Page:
TOP MARKS to the provincial newspaper in Yorkshire that reported the appointment of Kath Viner thus: “Former Ripon Gazette reporter is new editor of the Guardian”, the new boss having done work experience there in the late 80s. No marks to every pissy little local paper that desperately tried to claim a local angle on the Jeremy Clarkson sacking.
The most risible was the Cheddar Valley Gazette, which promptly posted a story on its website with the immortal headline “Jeremy Clarkson fired just two years after filming in Cheddar Gorge”. Think that’s bad? Read the accompanying article and you come across a final killer paragraph: “James May filmed a sequence with a double-decker bus in Cheddar Gorge. Clarkson is not believed to have been there for the filming.” Don’t blame the poor sod who posted it. Blame the Local World clickbait policy that undermines the credibility of their own newspapers.
So what are we to make of Ms Viner? We must turn to her election address to Guardian colleagues at the in-house hustings. Well, she promises warmth and fun, more foreign reporters and more themed roles, including “correspondents for water, fossil fuels, women’s rights and a 1% correspondent”. (Now help me here – what on earth is a 1% correspondent? Is it someone who keeps count of how many of the Guardian’s editorial executives aren’t privately educated?) But there’s no mention of the role of Lego in story-telling, or of any plans to tackle the bloke in the sports department who’s been sending pictures of his gentleman bits to unsuspecting young ladies. I would have thought that the Guardian wimmin would have had something to say about that.
AT LAST, we have some indication of how much the digital revolution is actually contributing to the coffers of the big newspaper groups. Johnston Press chief executive Ashley Highfield has revealed that in 2014 digital dough made up 17.4% of the company’s advertising revenues.
Perhaps then recognising that print therefore still contributes 83.6%, he then went on to praise the very products JP has ruthlessly dismantled: “Print adds the credibility to the online product and obviously provides a medium many people find preferable to online. Online isn’t always for everyone.”
I’ve said it before, how can a newspaper website possibly survive if there’s no newspaper behind it? At a time when Local World are suddenly investing in print again, maybe the realisation amongst the suits that they’ve almost killed the golden egg-laying goose is sinking in.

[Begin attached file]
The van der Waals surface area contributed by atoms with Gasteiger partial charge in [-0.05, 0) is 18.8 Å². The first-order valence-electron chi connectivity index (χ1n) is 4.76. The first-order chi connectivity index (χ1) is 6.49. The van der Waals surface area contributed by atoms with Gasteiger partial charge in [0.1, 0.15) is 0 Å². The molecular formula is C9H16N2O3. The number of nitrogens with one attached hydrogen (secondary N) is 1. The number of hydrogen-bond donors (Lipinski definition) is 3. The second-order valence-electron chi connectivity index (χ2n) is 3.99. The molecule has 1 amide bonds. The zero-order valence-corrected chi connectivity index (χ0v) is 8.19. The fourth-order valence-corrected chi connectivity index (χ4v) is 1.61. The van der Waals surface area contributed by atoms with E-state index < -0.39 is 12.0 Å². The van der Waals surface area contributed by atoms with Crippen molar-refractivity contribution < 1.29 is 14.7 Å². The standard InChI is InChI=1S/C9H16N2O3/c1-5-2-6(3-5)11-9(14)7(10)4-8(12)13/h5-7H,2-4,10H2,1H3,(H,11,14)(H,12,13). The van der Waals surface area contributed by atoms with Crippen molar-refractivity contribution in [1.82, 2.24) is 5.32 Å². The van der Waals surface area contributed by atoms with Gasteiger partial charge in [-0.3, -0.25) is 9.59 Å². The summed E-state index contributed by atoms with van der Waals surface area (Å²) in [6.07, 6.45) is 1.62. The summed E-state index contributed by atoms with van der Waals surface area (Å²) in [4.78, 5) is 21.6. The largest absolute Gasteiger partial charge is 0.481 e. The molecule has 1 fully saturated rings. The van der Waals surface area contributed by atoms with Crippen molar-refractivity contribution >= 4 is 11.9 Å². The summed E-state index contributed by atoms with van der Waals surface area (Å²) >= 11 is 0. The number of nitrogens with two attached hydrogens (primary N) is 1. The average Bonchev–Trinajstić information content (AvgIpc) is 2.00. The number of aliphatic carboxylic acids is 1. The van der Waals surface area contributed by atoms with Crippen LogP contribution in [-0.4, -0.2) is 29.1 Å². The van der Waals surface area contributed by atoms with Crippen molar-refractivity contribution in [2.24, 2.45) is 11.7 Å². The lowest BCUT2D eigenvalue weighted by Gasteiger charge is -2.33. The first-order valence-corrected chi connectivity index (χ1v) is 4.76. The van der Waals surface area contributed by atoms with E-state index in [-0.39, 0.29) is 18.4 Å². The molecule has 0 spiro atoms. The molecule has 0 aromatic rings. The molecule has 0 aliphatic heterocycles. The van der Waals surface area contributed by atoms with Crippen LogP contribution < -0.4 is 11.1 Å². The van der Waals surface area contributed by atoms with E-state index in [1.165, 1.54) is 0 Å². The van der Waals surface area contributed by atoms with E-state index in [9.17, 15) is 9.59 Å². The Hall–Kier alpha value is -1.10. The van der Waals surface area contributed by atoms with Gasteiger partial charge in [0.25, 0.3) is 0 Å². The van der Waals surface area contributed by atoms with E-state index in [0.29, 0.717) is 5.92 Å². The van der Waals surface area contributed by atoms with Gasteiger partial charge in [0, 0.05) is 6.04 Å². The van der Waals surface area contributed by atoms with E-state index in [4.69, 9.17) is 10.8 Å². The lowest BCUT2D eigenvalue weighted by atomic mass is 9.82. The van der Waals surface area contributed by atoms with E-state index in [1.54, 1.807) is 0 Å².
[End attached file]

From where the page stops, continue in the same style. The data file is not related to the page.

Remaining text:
THE GOVERNMENT certainly seems to appreciate the crisis with George Osborne announcing in the Budget a consultation on a business rate cut for the local press. Quite how this is supposed to help, I really don’t know. All it will mean is lower costs for the bean-counters and more profit for the shareholders. Unless, of course, restrictions are placed on how the extra money can be used. State-funded journalists, anyone? Nah, didn’t think so…
SPEAKING of which, I thought all my friends in Newsquest who have had their livelihoods taken away might want to know how the boss of their parent company is muddling by.
Gracia Martore, president and CEO of Gannett, earned an eye-watering total of $12.4 million in 2014, compared with a measly $7.9 million in 2013.
Just think of that when you’ve got to go home and tell your wife that you’ve got to take the children out of school, sell the house and move to Wales to work in a ‘subbing’ factory.
The Grey Cardigan has been in newspapers since the days of hot metal and expense accounts. After a lengthy career as chief sub on several regional newspapers, plus a multitude of shifts on the nationals, he was appointed editor of the Evening Beast in 2009 before being ignominiously 'rationalised' last year. He is currently collecting gas in jam jars in case the Russians cut us off. @thegreycardigan